Update: Those commissions approved their respective elements of the plan. Read our coverage of that meeting here.

“While the HDRC does not have purview over the historic buildings owned by the State of Texas, HDRC will review and provide comments on the recommendation” to the Texas Historical Commission, which must review and approve proposed plans for the buildings and the relocation of the Cenotaph, according to City agenda documents.

Wednesday’s vote by HDRC was preliminary; a final plaza design and placement of the Cenotaph will come before the commission at a later date. Technically, HDRC decisions must receive final approval from City Manager Sheryl Sculley or the director of the Office of Historic Preservation – or Sculley could defer the matter to a Council vote.

The design is intended to inspire a better sense of history and reverence in order to more completely tell the story of the 1836 Battle of the Alamo, officials say. The interpretive design has changed little since planners presented it in June, but no longer includes controversial “glass walls,” a more radical Cenotaph relocation, and a tree-less plaza that were presented in renderings last year.

City Council approved the conceptual master plan in May 2017.

Throughout the summer there have been several protests regarding the relocation of the Cenotaph, and the design community has been vocal in its opposition to closing the plaza to foot traffic, citing decades of open, casual access since the military outpost walls came down.

Perry outlined his concerns about repairing and moving the Cenotaph, including that the 1930s sculpture could be damaged in the process and that it’s safer and cheaper to restore it in place.

The cost and process of repairing and relocating the Cenotaph “has yet to be studied,” City Manager Sheryl Sculley said. Treviño assured his colleagues that the Cenotaph will be in good hands.

But Courage later added that moving the monument “from the actual bloodstained battle[field] to an area away” from the historic mission footprint is disrespectful to the defenders’ sacrifice. He also joined Perry and Gonzales in his suspicion of the lease agreement that gives control of the plaza over to the GLO for potentially 100 years.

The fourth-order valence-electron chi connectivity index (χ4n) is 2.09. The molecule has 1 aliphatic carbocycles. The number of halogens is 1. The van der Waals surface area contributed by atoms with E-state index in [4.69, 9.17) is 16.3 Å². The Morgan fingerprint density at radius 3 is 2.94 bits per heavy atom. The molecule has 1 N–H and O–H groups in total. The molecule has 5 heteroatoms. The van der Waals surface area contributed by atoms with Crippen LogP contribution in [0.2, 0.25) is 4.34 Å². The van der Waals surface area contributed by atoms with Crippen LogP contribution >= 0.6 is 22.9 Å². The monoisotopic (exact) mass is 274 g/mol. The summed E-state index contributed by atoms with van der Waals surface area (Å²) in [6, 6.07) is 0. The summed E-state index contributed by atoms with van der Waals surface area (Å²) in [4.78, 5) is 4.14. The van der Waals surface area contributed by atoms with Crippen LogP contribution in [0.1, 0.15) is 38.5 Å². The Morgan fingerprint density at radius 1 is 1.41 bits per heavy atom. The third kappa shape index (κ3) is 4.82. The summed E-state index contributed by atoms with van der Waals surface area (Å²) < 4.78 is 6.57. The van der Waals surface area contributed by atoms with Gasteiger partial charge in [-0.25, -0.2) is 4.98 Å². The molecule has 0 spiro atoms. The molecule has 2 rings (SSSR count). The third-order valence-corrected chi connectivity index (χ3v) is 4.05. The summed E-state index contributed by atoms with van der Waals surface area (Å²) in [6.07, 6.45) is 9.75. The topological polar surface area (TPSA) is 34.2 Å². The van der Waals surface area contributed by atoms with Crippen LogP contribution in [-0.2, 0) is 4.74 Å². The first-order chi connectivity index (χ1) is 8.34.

Gonzales said she was concerned the City was “selling the farm” to the State.

The proposed lease is for 50 years with two, 25-year renewals, City Attorney Andy Segovia said. The City maintains ownership of the plaza and it has conflict resolution process built into it so that the City can challenge management practices if the State veers outside of the established master plan guidelines.

The State has the option to purchase the property from the City at the market rate price, but City Council would have to approve that sale, according to the lease.

“At the end of the day … we will be very proud of what we accomplished this year,” Nirenberg said.

Development of the plan’s elements were supervised by several committees set up by a joint agreement among the City of San Antonio, GLO, and Alamo Endowment in 2015. The endowment has pledged to raise most of the anticipated $350 million-$450 million needed to complete the project. The Alamo Citizen Advisory, Management, and Executive committees overwhelmingly approved the basic concepts that have been in the works since 2014.

“What you’re seeing today is nothing new,” Treviño said. “It’s a response to these vision and guiding principles” developed in 2014 by a board of citizens.

Senior Reporter Iris Dimmick covers public policy pertaining to social issues, ranging from affordable housing and economic disparity to policing reform and mental health. She was the San Antonio Report's...